The High Bridge was constructed as an aqueduct to carry water from the Croton Reservoir to Manhattan. It is the oldest bridge connecting Manhattan to another land mass (the Bronx), and the only one restricted to pedestrians and bicyclists. It is scheduled to reopen in 2013, about 40 years since it closed.
Word of the Day: Aqueduct: a conduit or artificial channel for conducting water from a distance, usually by means of gravity.
(from Latin aqua water + ductere to lead or convey)
What a crazy start to the day. Our fearless co-leader Onyx was stuck in the hospital after being in a car-on-car collision on the way to work! Fortunately he wasn’t injured. But it meant we couldn’t pick up our riders at the Beacon program so we soldiered on with the abbreviated crew. It was also Kara’s last official day with us–we’re going to miss her.
But the rest of the day was fantastic. We awarded Destinee and Jasmine their hard-earned 25 mile badges before heading up 1st Avenue on our way to Highbridge Park in Manhattan. (The Bronx side is for another day…) We said hello to Harriet Tubman’s statue as we headed north on St. Nicholas. Sliced watermelons smelled fresh at the roadside stand. But we churned steadily up the hill, past City College, without pause until we reached our surprise stop at Sylvan Terrace and the Morris-Jumel Mansion.
Sylvan Terrace is a row of houses built in the 1880’s, connected to the mansion property, that looks like a time capsule on cobblestone. Destinee and Jasmine strolled up the steps of the mansion and knocked. The docent let us in and the riders saw historical documents, works of art and antiques from the revolutionary era. Apparently George Washington used this as his headquarters, partly because one could see south to New York harbor. (Now one can see south to the apartment building across the street.)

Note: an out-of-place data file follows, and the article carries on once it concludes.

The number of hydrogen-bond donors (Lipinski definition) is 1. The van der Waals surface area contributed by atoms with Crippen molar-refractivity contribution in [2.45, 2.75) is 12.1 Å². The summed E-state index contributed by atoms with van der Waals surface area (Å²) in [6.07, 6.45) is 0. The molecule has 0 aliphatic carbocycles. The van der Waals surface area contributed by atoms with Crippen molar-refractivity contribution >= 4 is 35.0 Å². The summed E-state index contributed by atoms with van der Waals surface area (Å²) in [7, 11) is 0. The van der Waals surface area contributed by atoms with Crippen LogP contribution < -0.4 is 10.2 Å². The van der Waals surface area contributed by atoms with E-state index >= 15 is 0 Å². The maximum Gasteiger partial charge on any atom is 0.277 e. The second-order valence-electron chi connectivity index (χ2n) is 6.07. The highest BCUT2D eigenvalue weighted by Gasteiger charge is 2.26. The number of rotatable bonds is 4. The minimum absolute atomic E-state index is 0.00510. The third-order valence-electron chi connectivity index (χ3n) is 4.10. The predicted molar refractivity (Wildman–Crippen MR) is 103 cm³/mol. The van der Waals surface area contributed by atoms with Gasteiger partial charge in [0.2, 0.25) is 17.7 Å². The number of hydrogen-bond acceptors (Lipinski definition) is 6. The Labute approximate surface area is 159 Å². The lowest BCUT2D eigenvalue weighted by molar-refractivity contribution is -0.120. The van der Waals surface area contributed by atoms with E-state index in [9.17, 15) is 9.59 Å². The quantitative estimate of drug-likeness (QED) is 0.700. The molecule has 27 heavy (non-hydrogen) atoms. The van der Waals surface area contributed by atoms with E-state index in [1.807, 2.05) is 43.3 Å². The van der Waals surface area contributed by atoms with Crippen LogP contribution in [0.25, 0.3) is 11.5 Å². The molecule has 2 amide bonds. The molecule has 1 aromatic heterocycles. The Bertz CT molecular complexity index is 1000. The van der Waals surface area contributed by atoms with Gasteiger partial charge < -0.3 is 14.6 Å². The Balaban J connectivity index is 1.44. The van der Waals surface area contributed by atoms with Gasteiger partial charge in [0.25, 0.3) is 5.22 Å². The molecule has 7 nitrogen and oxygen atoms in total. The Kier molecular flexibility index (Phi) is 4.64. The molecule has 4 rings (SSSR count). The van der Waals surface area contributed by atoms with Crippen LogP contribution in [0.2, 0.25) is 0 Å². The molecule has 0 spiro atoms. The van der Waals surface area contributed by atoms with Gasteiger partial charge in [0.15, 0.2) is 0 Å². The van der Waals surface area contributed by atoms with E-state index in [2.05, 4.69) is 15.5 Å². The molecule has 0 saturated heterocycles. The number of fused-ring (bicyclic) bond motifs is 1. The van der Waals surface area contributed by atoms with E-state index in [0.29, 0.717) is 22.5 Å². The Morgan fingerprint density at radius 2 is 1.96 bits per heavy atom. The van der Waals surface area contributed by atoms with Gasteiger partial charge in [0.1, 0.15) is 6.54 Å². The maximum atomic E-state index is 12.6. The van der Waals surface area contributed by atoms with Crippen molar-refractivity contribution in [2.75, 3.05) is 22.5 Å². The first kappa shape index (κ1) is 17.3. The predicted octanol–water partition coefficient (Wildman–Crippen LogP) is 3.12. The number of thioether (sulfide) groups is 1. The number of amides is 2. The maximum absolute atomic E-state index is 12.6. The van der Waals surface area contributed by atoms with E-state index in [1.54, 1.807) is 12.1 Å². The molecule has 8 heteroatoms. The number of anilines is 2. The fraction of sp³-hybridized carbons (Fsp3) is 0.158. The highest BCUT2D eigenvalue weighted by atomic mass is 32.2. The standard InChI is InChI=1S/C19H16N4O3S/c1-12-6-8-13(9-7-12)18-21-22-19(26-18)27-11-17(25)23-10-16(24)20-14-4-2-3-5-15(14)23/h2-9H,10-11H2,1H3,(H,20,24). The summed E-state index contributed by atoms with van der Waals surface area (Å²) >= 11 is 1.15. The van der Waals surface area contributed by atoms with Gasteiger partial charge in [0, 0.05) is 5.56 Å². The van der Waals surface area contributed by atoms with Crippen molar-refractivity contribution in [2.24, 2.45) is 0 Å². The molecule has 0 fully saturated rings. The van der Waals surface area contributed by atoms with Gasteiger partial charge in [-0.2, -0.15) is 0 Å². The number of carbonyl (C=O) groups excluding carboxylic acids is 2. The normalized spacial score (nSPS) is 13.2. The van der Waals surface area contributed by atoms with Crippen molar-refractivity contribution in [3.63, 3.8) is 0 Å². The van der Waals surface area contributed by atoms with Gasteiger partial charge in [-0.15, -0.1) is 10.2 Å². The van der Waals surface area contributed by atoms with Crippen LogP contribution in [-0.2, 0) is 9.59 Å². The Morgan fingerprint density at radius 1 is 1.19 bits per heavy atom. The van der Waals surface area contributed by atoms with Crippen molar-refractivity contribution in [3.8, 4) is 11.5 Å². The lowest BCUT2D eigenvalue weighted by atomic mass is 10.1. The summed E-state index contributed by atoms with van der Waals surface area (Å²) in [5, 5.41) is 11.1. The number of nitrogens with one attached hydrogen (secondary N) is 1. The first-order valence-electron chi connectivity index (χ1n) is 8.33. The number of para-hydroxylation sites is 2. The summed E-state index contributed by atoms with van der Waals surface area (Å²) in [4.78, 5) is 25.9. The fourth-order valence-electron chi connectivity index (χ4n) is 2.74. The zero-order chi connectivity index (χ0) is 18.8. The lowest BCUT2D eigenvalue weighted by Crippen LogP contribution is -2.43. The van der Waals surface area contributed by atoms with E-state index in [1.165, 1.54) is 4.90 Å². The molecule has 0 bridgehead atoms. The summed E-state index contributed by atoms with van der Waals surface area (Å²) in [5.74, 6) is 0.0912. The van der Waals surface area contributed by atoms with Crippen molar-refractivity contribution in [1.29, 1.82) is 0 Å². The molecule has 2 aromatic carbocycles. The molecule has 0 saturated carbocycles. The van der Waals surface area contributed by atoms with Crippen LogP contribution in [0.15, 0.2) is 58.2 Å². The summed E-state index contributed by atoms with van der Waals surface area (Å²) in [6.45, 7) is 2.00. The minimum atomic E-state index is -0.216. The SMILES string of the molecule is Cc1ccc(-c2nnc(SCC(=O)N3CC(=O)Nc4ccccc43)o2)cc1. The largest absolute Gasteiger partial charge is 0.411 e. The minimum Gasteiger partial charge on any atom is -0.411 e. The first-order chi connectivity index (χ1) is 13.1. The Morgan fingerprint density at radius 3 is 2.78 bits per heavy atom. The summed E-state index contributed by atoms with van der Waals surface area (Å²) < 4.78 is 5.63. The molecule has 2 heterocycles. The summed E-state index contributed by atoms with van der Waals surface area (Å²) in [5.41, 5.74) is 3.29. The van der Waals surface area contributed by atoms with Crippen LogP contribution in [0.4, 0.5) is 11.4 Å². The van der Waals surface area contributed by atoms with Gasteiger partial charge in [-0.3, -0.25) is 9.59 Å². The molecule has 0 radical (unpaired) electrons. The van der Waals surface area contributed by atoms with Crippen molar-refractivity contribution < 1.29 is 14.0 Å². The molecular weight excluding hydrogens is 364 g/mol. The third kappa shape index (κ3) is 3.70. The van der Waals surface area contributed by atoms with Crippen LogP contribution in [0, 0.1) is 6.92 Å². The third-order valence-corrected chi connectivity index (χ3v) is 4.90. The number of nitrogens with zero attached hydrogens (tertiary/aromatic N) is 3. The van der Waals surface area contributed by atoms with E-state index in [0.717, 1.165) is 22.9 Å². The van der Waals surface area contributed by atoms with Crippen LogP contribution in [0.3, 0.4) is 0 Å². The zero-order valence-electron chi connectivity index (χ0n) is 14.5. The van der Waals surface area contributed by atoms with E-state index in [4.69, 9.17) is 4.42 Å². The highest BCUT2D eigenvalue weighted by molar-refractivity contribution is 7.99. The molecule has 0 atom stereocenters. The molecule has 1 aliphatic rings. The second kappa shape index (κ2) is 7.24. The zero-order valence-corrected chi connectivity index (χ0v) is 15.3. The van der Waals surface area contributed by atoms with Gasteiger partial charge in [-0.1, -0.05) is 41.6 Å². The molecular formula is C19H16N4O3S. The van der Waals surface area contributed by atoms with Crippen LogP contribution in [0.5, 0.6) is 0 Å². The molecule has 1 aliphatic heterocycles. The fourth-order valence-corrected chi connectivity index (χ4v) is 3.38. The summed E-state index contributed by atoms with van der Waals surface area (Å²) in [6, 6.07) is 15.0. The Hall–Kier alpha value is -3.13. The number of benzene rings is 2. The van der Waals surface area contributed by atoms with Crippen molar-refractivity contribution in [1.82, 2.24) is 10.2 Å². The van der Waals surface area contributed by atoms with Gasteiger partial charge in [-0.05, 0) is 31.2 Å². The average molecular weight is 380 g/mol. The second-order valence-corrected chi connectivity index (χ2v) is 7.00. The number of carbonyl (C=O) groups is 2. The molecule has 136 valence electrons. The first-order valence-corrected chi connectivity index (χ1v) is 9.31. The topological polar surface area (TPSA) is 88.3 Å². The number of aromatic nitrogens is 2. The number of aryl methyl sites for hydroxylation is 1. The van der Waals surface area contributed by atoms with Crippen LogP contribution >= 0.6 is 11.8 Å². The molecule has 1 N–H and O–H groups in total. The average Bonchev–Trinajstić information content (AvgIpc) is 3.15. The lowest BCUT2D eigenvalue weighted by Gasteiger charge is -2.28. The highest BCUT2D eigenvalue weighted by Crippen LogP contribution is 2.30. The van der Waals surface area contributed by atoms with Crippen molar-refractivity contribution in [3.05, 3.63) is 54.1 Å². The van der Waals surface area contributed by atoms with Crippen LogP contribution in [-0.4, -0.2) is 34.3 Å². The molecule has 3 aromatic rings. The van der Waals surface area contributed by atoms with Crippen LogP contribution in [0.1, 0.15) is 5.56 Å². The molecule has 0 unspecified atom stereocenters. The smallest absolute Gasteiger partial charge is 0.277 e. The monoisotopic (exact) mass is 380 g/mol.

Next we found the dirt path entrance to Highbridge Park, passing an angry, barking dog straining against his leash as if we were entering Hades. Into the woods! Our mountain bikes sure came in handy as we plowed through some mud. On top of a rocky clearing we fixed a problem with Calvin’s brakes while Destinee took a clementine break. Soon after diving back into the woods, we caught our first glimpse of the High Bridge itself, and then the water tower that used to supply Washington Heights.
At the entrance to the bridge (still blocked off) we took a well-earned break to try some lychees. Destinee, Cappy and Kara voted yes, Jasmine and Calvin no, and Jhevaughn was equivocal. Jhevaughn tried to recall his geology lessons in assessing the mysterious large rock on display in the middle of the path–it’s either igneous or metamorphic, but no further clues were available.
Decisions time: to take the stairs or not. The water tower is high up the cliff at street level and the recently repaired, but old, staircase was daunting. The fellas decided to go for it and the gals opted for riding back to the ramp access about half a mile back to rendezvous at the tower. Little did the fellas know that their climb would be rewarded with locked gates! No way out except back the way we came. The two groups conference on either side of the tall iron fence and decided to meet back at the “Sunken Playground,” where we refilled the water bottles before heading back.
Downhill on St. Nick was universally perceived as easier than up. We crossed back to the east on 120th street, with a quick dowsing under a fire hydrant’s spray, and a quick look at the top of Pleasant Avenue, a.k.a. Avenue A. On the East River path Cappy cut a new sample of the tree Destinee had sampled last week and Destinee looked it up on the Arbor Day Foundation site. Turns out it’s a baldcypress (yes, apparently one word).
Great day overall and we hope Onyx will be back in action for our next one.
This trip was on August 2, 2012
Distance: 11.9 miles
Participants: Calvin Debrecourt, Destinee Moore, Jasmine Romero
Leaders: Cappy Collins, Jhevaughn Langley, Kara Metcalf
2012 High Bridge Manhattan